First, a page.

Editor's Note: This feature was originally published in our January 1992 issue. We are posting it because of recent discussions of the connections between chaos and quantum mechanics.
In 1917 Albert Einstein wrote a paper that was completely ignored for 40 years. In it he raised a question that physicists have only, recently begun asking themselves: What would classical chaos, which lurks everywhere in our world, do to quantum mechanics, the theory describing the atomic and subatomic worlds? The effects of classical chaos, of course, have long been observed-Kepler knew about the motion of the moon around the earth and Newton complained bitterly about the phenomenon. At the end of the 19th century the American astronomer William Hill demonstrated that the irregularity is the result entirely of the gravitational pull of the sun. So thereafter, the great French mathematician-astronomer-physicist Henri Poincaré surmised that the moon's motion is only mild case of a congenital disease affecting nearly everything. In the long run Poincaré realized, most dynamic systems show no discernible regularity or repetitive pattern. The behavior of even a simple system can depend so sensitively on its initial conditions that the final outcome is uncertain.
At about the time of Poincaré's seminal work on classical chaos, Max Planck started another revolution, which would lead to the modern theory of quantum mechanics. The simple systems that Newton had studied were investigated again, but this time on the atomic scale. The quantum analogue of the humble pendulum is the laser; the flying cannonballs of the atomic world consist of beams of protons or electrons, and the rotating wheel is the spinning electron (the basis of magnetic tapes). Even the solar system itself is mirrored in each of the atoms found in the periodic table of the elements.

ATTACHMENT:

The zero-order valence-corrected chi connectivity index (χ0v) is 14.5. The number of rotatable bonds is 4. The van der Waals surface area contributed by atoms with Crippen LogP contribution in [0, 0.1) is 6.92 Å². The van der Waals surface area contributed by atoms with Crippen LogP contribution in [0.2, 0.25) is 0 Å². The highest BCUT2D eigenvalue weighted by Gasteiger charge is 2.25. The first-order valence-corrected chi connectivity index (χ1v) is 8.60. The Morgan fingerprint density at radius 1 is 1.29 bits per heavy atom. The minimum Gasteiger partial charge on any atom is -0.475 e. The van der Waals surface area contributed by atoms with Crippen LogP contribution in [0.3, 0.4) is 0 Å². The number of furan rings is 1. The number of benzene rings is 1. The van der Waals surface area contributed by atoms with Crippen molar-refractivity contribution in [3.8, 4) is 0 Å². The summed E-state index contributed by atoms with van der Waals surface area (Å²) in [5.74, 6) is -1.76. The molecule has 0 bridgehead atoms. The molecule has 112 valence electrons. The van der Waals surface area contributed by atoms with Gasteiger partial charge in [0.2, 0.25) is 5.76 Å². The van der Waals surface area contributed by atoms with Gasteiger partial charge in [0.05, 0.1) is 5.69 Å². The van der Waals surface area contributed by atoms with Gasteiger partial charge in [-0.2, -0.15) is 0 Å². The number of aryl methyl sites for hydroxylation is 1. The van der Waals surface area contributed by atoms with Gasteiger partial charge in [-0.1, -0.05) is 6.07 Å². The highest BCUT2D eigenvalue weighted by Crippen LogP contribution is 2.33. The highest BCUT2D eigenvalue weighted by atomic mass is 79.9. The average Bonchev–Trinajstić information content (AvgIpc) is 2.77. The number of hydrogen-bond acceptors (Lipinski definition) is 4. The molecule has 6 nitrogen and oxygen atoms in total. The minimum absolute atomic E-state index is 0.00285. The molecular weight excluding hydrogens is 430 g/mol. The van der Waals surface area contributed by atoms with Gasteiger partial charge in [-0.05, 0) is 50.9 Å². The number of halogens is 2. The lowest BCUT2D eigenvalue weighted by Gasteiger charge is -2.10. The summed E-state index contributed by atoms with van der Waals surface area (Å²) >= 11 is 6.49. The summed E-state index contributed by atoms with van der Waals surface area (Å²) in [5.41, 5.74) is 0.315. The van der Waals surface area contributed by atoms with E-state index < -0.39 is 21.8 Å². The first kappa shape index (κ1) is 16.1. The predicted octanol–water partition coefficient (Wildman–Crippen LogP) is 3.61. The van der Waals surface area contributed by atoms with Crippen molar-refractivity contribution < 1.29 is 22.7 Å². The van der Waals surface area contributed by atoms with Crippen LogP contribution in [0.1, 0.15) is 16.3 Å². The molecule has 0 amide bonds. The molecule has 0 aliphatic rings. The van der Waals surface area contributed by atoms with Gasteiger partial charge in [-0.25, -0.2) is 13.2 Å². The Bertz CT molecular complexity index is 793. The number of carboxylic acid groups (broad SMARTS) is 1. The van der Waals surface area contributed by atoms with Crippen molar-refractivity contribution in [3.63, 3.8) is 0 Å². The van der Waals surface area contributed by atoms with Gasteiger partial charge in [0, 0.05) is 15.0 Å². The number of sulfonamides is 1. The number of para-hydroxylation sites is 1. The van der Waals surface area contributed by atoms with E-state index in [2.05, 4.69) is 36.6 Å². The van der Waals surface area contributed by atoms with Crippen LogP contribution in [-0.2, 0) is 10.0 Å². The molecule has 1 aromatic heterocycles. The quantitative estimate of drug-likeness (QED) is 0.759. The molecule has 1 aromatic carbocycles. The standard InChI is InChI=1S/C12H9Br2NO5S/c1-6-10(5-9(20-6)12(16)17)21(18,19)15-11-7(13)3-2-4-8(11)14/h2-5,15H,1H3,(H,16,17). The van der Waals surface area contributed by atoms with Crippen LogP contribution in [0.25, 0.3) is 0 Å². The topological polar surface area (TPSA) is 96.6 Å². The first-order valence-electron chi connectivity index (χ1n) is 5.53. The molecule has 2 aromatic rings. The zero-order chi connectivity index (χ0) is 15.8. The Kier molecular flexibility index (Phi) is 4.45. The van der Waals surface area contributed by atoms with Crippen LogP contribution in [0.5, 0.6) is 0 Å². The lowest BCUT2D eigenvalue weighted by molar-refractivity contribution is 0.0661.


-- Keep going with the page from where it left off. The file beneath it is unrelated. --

Perhaps the single most outstanding feature of the quantum world is its smooth and wavelike nature. This feature leads to the question of how chaos makes itself felt when moving from the classical world to the quantum world. How can the extremely irregular character of classical chaos be reconciled with the smooth and wavelike nature of phenomena on the atomic scale? Does chaos exist in the quantum world'? Preliminary work seems to show that it does. Chaos is found in the distribution of energy levels of certain atomic systems; it even appears to sneak into the wave patterns associated with those levels. Chaos is also found when electrons scatter from small molecules. I must emphasize, however, that the term "quantum chaos" serves more to describe a conundrum than to define a well-posed problem.
Considering the following interpretation of the bigger picture may be helpful in coming to grips with quantum chaos. All our theoretical discussions of mechanics can be somewhat artificially divided into three compartments [see illustration] although nature recognizes none of these divisions.
Elementary classical mechanics falls in the first compartment. This box contains all the nice, clean systems exhibiting simple and regular behavior, and so I shall call it R, for regular. .Also contained in R is an elaborate mathematical tool called perturbation theory which is used to calculate the effects of small interactions and extraneous disturbances, such as the influence of the sun on the moon's motion around the earth. With the help of perturbation theory, a large part of physics is understood nowadays as making relatively mild modifications of regular systems. Reality though, is much more complicated; chaotic systems lie outside the range of perturbation theory and they constitute the second compartment.